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Legal Pushback Against US Could Safeguard EU Interests in Iran

Legal Pushback Against US Could Safeguard EU Interests in IranLegal Pushback Against US Could Safeguard EU Interests in Iran

Europeans spent much of last year trying to convince US President Donald Trump to do no harm to the nuclear deal Iran signed with world powers in 2015, also known as Joint Comprehensive Plan of Action.

Trump’s policy toward Iran is clearly at odds with European interests. Even if he can be persuaded to renew the US sanctions waivers next due in May, he is very likely to continue the charade of unpredictability.

This uncertainty has chilled the business appetite of European companies doing business with Iran, reads an opinion piece that recently appeared in the American publication Foreign Policy. Excerpts follow:

Some European officials state in private that the best option is for Europe to muddle through in the hope that Trump will eventually shift his position. But muddling through just won’t do.

Trump is likely to continue increasing his maximalist demands unless Europe flexes its political muscle.

In order to protect its economic and security interests, Europe must not only reject Trump’s ultimatum, which would be a kiss of death for the nuclear deal, but also push back. Europe should put in place a viable contingency plan if the United States continues backtracking on the deal and let Washington know it’s ready to use it.

As parties to the nuclear deal, France, Germany and Britain are best placed to coordinate such a strategy. Europe will need to present a package (together with China and Russia) that can entice Iran to continue abiding by the core elements of the current nuclear agreement.

Iranian officials have signaled that Tehran would consider remaining in the nuclear deal even if the United States walks away so long as it serves the country’s national interests. The Iranian leadership is likely to carefully consider if Europe can offer a pathway for Iran to continue its gradual political and economic reintegration with the world.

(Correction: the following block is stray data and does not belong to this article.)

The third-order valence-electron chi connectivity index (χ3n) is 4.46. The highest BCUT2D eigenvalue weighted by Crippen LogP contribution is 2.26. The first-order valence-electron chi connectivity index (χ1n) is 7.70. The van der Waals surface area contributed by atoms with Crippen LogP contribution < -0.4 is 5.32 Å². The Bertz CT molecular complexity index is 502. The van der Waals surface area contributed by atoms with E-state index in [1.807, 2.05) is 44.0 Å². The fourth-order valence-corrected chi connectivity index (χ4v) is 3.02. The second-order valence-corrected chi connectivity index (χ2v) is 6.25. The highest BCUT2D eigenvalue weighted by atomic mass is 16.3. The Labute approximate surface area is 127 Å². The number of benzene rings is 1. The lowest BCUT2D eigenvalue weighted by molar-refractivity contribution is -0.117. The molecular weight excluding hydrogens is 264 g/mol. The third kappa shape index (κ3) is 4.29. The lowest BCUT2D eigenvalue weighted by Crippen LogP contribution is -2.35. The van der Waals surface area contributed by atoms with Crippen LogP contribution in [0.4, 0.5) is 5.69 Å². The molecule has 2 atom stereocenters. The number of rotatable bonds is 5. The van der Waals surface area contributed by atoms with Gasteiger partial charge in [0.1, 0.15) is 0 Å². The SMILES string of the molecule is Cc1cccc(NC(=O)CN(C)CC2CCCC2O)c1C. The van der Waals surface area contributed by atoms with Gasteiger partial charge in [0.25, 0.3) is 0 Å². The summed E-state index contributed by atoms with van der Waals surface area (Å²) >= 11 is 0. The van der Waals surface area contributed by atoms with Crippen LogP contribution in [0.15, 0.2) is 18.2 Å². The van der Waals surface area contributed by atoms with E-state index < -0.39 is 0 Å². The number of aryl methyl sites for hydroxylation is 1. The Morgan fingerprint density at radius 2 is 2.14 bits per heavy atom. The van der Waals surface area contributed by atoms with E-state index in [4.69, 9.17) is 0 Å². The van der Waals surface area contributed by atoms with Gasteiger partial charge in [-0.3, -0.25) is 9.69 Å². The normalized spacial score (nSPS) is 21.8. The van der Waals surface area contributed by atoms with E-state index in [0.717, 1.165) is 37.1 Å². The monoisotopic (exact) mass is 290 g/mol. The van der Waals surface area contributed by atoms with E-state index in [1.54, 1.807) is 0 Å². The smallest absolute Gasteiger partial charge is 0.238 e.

The most fundamental aspect of such a deal will rest on whether non-American companies are able and willing to do business with Iran. If Trump refuses to reissue the next sanctions waivers required by the nuclear deal, US secondary sanctions that impact non-American companies would snap back into place.

Should such sanctions be reimposed, European companies with commercial interests in the United States would be significantly impaired from importing Iranian oil and undertaking financial transactions with the country. Should they decide to ignore such secondary sanctions, their assets in the United States (which far outweigh existing business with Iran) would be subject to penalties.

To prevent such an event, European governments will have to take steps to shield their companies from the punitive reach of these sanctions and create an environment where companies such as Total, Airbus, Shell and Siemens can continue their business in both Iran and the United States. To do so, Europe should focus on several priorities.

 Negotiating Exemptions, Reviving Blocking Regulation

First and foremost, European governments and businesses should privately consult with US officials and Congress on creating exemptions to the enforcement of any nuclear-related secondary sanctions that may impact them.